Thermal Shock in Coffee: Eight Things You Should Know

The coffee industry does not stop growing and experimenting with new processes that can lead us to enjoy increasingly better and more differentiated cups.

Thermal shock is one of these processes that has been pioneered and successfully implemented by a Colombian coffee grower: Wilton Benitez.

Restless, passionate and entrepreneurial, with more than 20 years of experience in coffee production, Wilton has endeavored to develop different unique processing protocols thanks to which today he produces coffees with truly exceptional cups.

Read on and find out what the process of thermal shock in coffee consists of and how it can contribute to obtaining unique and replicable cup profiles.

Coffee producer. Innovator. Chemist. Alchemist by hobbie. Visionary. Roaster. Q processor. Non-certified cupper. Wilton Benitez is not only one of the pioneers of applying the Thermal Shock technique to coffee processing, but he is also one of the most forward looking minds in Colombian coffee.

1. Thermal Shock: A unique coffee processing technique inspired by other applications in the agroindustry

Pasteurization and blanching are processes commonly used in agribusiness.

Pasteurization is carried out on liquid products such as milk, wine, beer, sauces and fruit juices. Its objective is to reduce the populations of undesirable microorganisms present in food to levels that are safe for human health. Additionally, pasteurization allows the food to remain in good condition for a longer period of time.

This is achieved by exposing the food or product to temperatures between 60 and 80°C for a short period of time ranging from 1 or 2 seconds to a maximum of 3 minutes depending on the method used. After heating, rapid cooling is necessary to prevent the food from cooking and changing its organoleptic characteristics.

Unlike pasteurization, blanching does not seek to reduce microorganism populations. Rather, it stops the enzymatic processes that occur in food cells during the normal maturation and decomposition processes that lead to changes in the color, texture and flavor of the food.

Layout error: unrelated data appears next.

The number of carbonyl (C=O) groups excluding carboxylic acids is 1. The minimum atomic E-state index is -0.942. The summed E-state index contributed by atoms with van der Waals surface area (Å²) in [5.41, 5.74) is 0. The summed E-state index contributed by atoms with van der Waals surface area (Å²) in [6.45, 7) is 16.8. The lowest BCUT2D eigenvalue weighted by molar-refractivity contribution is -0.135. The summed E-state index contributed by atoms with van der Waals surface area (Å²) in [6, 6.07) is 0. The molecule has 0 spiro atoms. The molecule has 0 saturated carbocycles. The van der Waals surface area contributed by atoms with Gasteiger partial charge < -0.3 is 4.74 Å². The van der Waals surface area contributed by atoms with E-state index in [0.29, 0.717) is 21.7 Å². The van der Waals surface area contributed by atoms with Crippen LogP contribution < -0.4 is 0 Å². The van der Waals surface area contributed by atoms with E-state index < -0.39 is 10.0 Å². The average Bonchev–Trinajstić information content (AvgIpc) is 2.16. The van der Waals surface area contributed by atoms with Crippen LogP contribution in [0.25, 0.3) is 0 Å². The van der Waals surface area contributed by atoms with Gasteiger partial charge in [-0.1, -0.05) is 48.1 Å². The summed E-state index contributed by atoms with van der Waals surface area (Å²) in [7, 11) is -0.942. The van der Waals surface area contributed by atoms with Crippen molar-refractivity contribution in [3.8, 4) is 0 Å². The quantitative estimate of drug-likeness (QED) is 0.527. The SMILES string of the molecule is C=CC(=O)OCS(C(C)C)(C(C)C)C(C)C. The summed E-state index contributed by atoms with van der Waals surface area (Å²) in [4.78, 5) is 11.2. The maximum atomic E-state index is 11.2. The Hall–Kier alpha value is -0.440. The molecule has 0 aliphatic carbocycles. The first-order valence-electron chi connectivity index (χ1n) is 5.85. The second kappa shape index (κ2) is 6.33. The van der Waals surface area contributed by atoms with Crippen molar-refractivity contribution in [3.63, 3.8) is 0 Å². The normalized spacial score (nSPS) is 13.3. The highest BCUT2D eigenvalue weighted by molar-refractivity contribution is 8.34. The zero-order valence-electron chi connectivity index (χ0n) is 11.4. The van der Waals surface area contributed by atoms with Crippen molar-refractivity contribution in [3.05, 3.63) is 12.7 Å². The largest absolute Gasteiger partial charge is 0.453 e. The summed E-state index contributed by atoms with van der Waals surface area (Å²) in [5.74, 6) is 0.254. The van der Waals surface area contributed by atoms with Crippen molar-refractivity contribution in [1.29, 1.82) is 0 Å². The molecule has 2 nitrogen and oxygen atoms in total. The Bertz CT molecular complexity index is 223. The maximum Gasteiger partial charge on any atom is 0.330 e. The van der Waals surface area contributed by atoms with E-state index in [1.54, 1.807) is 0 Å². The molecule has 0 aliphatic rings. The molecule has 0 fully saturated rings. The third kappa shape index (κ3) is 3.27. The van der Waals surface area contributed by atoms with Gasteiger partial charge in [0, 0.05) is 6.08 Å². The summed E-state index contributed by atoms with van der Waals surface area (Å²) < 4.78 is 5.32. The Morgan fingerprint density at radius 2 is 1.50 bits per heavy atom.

2. Thermal shock in coffee is not a type of fermentation

Today more than ever coffee producers, baristas and roasters are focused on creating and exploring new controlled fermentation protocols.

By controlling certain conditions during the process it is possible to obtain cups of very good quality, differentiated and replicable.

If you want to learn more about coffee fermentation, we invite you to read our post COFFEE FERMENTATION: 8 THINGS YOU PROBABLY DO NOT KNOW.

In this case it is important to highlight that thermal shock is not a type of fermentation.

It is an additional procedure that can be carried out at different stages of the coffee process according to a previously tested and established protocol.

In fact, some protocols include thermal shock as a process prior to pulping the cherries. Other protocols use it as a process prior to the fermentation of whole cherries or pulped beans. Others apply thermal shock during the drying process of already fermented coffee beans.

Granja Paraiso 92 Sterilization Ultra Violet

UV Sterilization. Courtesy: Wilton Benitez, Granja Paraiso 92.

Granja Paraiso 92 Classification of beans

Beans classification. Courtesy: Wilton Benitez, Granja Paraiso 92.

3. Temperature and fermentation processes

Fermentation processes involve microbial complexes in which yeasts and lactic acid bacteria are the microorganisms that interest us the most.

They act by degrading sugars and converting them into alcohol, organic acids such as acetic and lactic acid and CO2. In this process, temperature plays a very important role.

In general, when a fermentation process occurs in uncontrolled environmental conditions, it starts at room temperature. As the hours go by, the temperature increases while the microorganisms degrade the sugars.

The microbial populations change in such a way that they overlap in time. Each population will act within a specific temperature range and on specific types of compounds, generating different kinds of by-products.

These by-products of microbial biosynthesis are precursors of volatile aromatic compounds that will ultimately be responsible for giving coffee its acidity, body, flavor and aroma characteristics.

The wine industry has studied for years the fermentation processes and the way in which temperature can be controlled in order to obtain characteristic and desirable flavors and aromas.